By now it was time to head back up the lake to pick up our car from Brockholes. We had a little time before the steamer arrived so popped into the cafe for a coffee and cake. The cafe has large windows with views of the lake so we were able to watch our boat pull into the dock. 



This was another of the large steamers which took us to Bowness where we changed onto a smaller launch for the final leg of our journey. The captain gave a very interesting commentary as we passed along the shore and I learnt a few new facts about the area.



We had decided to spend the night with friends in Ambleside and the next day had time for one more visit before our drive home. We travelled back down to the southern end of the lake for a trip to the Lakeland Motor Museum. Located on the A590, between Newby Bridge and Haverthwaite, the museum has a large car park although visitors travelling by lake steamer can catch a shuttle bus running from Lakeside.
With over 30,000 exhibits including over 100 cars, motorcycles,  bicycles and a special exhibition area given over to the Campbell’s quest to break world speed records both on land and water there is certainly plenty to see! 



The cars are arranged in date order and tell the story of motoring from the earliest motorised tricycles to the most modern sports cars. As well as the vehicles the museum has recreated shop fronts of the era. You can see inside a 1920’s garage, a cobblers shop and also see land girls working with a Fordson tractor. 



We enjoyed seeing cars that we remembered from our childhood whilst the boys enjoyed looking at the more unusual vehicles such as the Peel P50 and the Amphicar. The museum also has extensive displays detailing local industries including local gunpowder production, woodland industries and the previous use of the museum for the manufacture of ultramarine dye which earned it the nickname of the “Dolly Blue works.”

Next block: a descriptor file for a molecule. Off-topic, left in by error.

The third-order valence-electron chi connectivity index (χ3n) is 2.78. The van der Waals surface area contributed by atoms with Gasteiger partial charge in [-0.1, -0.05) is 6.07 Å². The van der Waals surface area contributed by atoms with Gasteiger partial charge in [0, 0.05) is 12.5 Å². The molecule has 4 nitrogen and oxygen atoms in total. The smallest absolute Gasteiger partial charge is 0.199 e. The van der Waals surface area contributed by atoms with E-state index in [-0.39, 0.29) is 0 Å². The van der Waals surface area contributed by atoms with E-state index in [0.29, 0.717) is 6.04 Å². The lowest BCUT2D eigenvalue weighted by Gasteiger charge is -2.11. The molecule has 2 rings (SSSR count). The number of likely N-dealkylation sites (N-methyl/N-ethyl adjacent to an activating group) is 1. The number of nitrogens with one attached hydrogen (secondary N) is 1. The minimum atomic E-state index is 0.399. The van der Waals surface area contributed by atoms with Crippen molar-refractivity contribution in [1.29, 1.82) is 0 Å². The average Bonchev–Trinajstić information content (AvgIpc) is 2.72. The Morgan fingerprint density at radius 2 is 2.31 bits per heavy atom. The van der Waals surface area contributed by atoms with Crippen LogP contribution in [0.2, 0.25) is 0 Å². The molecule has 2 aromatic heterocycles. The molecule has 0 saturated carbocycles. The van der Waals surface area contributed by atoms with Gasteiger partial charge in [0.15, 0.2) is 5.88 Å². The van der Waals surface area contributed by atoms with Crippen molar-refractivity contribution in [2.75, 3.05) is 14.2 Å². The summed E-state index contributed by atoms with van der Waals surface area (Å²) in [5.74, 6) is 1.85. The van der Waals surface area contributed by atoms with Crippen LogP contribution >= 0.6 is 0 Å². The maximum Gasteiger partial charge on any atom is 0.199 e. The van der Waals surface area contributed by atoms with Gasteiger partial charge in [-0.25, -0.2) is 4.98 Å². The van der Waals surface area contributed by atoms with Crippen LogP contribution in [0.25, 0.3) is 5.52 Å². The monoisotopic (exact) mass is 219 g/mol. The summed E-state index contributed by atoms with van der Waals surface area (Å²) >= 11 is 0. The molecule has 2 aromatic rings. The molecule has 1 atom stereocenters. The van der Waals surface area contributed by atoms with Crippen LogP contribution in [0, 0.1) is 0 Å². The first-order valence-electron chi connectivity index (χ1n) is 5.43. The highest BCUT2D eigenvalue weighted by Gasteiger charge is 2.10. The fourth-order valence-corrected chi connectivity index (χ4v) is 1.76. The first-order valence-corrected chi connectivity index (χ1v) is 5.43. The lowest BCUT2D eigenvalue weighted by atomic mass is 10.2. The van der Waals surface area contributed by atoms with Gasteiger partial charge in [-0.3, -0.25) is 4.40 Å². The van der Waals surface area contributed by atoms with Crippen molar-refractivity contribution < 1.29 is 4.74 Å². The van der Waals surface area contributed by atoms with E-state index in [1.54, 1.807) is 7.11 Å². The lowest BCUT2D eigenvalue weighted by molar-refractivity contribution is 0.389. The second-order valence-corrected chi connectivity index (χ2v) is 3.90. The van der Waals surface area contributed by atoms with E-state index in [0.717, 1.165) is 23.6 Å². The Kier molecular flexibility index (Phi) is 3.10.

There is a gift shop selling motor related gifts as well as a huge selection of cards, books and models. Adjoining the museum is the Café Ambio offering stunning views across the River Leven with both indoor and outdoor terrace seating. The café is passionate about locally sourced home-made food, freshly baked scones and cakes, Lake District cheeses, Cumbrian meats, sticky toffee pudding and many other local specialties and is open all day.
We normally drive around the Lake District however for this trip we took advantage of a family Freedom of the Lake ticket which allowed us to catch any of the boats all day. The different routes are colour coded and the timetables are planned so that there are no long waits to catch a connection. We were surprised at how easy it was to get around on the boat and how much we fitted into the day. Combined tickets are available which include travel on the steamers with entry to the attractions we visited. We did pack a lot into our day and it was almost 6pm before we returned to the car. We had a wonderful time and can’t wait to return.





Disclaimer: We received free tickets for all the attractions featured in this review but all words, images and opinions are our own.